Using Domesday Book in the National Curriculum
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Using Domesday Book in the National Curriculum the Alecto initiative by John Fines

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Published by Alecto Historical Editions, Nuffield Primary History Project in London .
Written in English

Book details:

Edition Notes

Cover title.

Statementby John Fines and Tony Hopkins.
ContributionsHopkins, Tony, 1949-, Nuffield Primary History Project.
ID Numbers
Open LibraryOL19265680M

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Domesday Book is the oldest government record held in The National Archives. In fact there are two Domesday Books – Little Domesday and Great Domesday, which together contain a great deal of information about England in the 11th century. In , King William I . The results of this survey were written into Domesday Book. Great Domesday contains most of the counties of England and was written by one scribe and checked by a second. Little Domesday, which contains the information for Essex, Norfolk and Suffolk, was probably written first and is the work of at least six Size: KB.   Fair, dispassionate and astonishingly detailed, the Domesday Book was an instant classic. So how does its modern equivalent - the so-called National Asset Register (price £) - compare? Domesday: Britain's finest treasure. Domesday is Britain’s earliest public record. It contains the results of a huge survey of land and landholding commissioned by William I in Domesday is by the far the most complete record of pre-industrial society to survive anywhere in .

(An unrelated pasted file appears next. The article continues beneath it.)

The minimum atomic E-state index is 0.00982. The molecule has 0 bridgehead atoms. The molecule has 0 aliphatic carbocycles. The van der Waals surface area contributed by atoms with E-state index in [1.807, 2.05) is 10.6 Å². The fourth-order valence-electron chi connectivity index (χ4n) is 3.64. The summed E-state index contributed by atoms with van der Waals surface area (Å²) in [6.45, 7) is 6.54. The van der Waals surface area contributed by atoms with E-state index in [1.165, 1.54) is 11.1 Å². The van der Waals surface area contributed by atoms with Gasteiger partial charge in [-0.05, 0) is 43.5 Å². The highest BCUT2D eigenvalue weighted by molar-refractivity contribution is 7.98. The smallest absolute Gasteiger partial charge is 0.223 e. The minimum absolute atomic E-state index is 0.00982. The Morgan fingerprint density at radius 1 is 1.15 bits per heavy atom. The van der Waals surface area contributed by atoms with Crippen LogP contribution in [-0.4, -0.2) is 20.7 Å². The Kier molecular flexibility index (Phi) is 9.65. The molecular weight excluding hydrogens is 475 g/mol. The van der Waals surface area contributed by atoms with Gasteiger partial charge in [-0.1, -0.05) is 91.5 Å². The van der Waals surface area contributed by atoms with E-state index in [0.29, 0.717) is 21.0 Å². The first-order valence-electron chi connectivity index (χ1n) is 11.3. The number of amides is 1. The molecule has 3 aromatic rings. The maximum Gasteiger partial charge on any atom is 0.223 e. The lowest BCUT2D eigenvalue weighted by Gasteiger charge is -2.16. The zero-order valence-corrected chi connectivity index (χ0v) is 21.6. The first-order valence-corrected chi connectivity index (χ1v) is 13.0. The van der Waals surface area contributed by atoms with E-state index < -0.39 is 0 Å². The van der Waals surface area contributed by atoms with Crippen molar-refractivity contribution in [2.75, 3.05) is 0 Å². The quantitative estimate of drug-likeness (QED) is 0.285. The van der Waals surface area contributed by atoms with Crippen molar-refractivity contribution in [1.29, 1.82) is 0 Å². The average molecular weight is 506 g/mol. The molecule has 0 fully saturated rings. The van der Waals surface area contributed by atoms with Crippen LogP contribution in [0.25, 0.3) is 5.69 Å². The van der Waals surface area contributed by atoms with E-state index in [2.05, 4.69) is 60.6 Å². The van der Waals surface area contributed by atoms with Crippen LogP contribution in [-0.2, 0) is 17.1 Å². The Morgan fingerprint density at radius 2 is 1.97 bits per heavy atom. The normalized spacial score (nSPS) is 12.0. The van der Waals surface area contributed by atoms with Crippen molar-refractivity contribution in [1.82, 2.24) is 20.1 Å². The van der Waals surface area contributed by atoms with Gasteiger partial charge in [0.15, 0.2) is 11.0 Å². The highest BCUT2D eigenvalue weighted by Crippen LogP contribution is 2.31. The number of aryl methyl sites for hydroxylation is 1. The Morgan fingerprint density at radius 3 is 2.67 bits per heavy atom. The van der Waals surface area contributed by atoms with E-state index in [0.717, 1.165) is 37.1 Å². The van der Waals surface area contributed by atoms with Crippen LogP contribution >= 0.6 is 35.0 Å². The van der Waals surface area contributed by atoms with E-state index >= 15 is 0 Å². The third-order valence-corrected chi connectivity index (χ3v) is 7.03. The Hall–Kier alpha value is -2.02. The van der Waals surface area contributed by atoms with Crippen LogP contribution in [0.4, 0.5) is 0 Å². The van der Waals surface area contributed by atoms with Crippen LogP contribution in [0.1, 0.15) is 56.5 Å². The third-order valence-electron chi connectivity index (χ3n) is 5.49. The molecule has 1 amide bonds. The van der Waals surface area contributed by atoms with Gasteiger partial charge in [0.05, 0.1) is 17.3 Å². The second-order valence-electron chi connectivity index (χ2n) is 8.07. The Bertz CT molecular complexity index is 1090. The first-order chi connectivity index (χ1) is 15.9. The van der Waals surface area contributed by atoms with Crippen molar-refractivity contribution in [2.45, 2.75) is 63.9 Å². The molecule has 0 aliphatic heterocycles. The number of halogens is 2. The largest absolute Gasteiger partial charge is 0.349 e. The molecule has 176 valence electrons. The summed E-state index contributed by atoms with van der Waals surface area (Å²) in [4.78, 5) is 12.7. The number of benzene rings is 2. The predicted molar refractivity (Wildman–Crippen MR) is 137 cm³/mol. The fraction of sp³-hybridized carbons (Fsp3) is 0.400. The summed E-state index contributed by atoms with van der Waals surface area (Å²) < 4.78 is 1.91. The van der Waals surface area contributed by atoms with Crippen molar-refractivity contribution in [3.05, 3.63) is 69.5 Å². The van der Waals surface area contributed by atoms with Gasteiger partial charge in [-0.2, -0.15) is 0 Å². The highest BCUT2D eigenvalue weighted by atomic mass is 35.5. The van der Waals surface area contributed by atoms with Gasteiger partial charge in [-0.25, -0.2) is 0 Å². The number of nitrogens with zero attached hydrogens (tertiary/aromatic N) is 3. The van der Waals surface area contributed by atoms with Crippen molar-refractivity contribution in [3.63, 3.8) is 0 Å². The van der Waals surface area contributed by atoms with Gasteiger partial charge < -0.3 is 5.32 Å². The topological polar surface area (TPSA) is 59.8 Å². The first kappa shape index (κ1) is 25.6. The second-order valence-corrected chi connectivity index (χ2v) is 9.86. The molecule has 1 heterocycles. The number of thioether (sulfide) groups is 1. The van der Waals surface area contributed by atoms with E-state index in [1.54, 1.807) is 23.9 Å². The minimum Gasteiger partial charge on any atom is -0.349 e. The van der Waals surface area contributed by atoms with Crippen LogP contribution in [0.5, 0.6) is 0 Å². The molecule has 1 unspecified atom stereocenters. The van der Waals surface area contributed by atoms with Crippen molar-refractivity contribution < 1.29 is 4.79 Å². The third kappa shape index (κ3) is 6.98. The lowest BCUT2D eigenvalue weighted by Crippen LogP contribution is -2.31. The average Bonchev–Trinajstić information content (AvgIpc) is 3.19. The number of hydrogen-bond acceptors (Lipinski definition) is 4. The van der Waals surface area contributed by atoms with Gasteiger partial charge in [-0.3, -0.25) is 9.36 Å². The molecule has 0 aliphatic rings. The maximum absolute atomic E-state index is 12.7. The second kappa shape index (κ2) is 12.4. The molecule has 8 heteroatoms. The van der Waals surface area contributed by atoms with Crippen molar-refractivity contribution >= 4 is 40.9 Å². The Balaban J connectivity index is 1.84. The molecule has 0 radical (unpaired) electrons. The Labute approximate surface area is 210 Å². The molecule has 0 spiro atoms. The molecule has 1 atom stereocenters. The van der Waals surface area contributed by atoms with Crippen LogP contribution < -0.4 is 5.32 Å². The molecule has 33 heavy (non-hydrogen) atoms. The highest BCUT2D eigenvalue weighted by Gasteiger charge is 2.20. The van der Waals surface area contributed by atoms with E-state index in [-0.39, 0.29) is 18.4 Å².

Domesday Book, the original record or summary of William I’s survey of England. By contemporaries the whole operation was known as “the description of England,” but the popular name Domesday—i.e., “doomsday,” when men face the record from which there is no appeal—was in general use by the midth century. The Domesday Book was a newsletter published by the Castle & Crusade Society (a subsidiary of the International Federation of Wargaming, or IFW) beginning in The newsletter was founded by Gary Gygax, who was the editor of issue #1. Subsequent issues had rotating editors. They were hand-typed on an IBM Selectric typewriter, then photocopied for distribution. The Domesday Survey, completed in , shows just how completely the Normans were in control, with Anglo-Saxons retaining ownership of a mere 5% of the land - . J. Morris, general ed., Domesday Book (35 county volumes (including the Boldon Book) and 3 volumes of indexes; Chichester, ) The English translations for the Great Domesday counties, together with images of the Latin text, are available in searchable form on CD, known as Domesday Explorer, published by Phillimore and Co.

Domesday Book. Showing top 8 worksheets in the category - Domesday Book. Some of the worksheets displayed are Year 2 the normans resource pack, Contents, Year 7 revision lesson 1, The bbc domesday discs resource booklet for, The bbc domesday discs resource booklet for, census teachers featured activity how the census, Discerning the voice of god workbook . Domesday Book (also known as Domesday, or Book of Winchester) was the record of the great survey of England completed in , executed for William the Conqueror. The survey was similar to a census by a government of today. William needed information about the country he had just conquered so he could administer it. While spending the Christmas of in Gloucester, . The Domesday Book is actually not one book but two. The first volume (Great Domesday) contains the final summarized record of all the counties surveyed except Essex, Norfolk, and Suffolk. For these three counties the full, unabbreviated return sent in to Winchester by the commissioners is preserved in the second volume (Little Domesday), which, for some reason, . These pages give an overview of the Domesday Inquest, Great Domesday, and the purpose, structure, and terminology of Domesday Book, with references for further study. Domesday Explorer The text has been tagged with over , codes, and a powerful search engine lets you easily find entries of interest, map them, display the facsimile and the.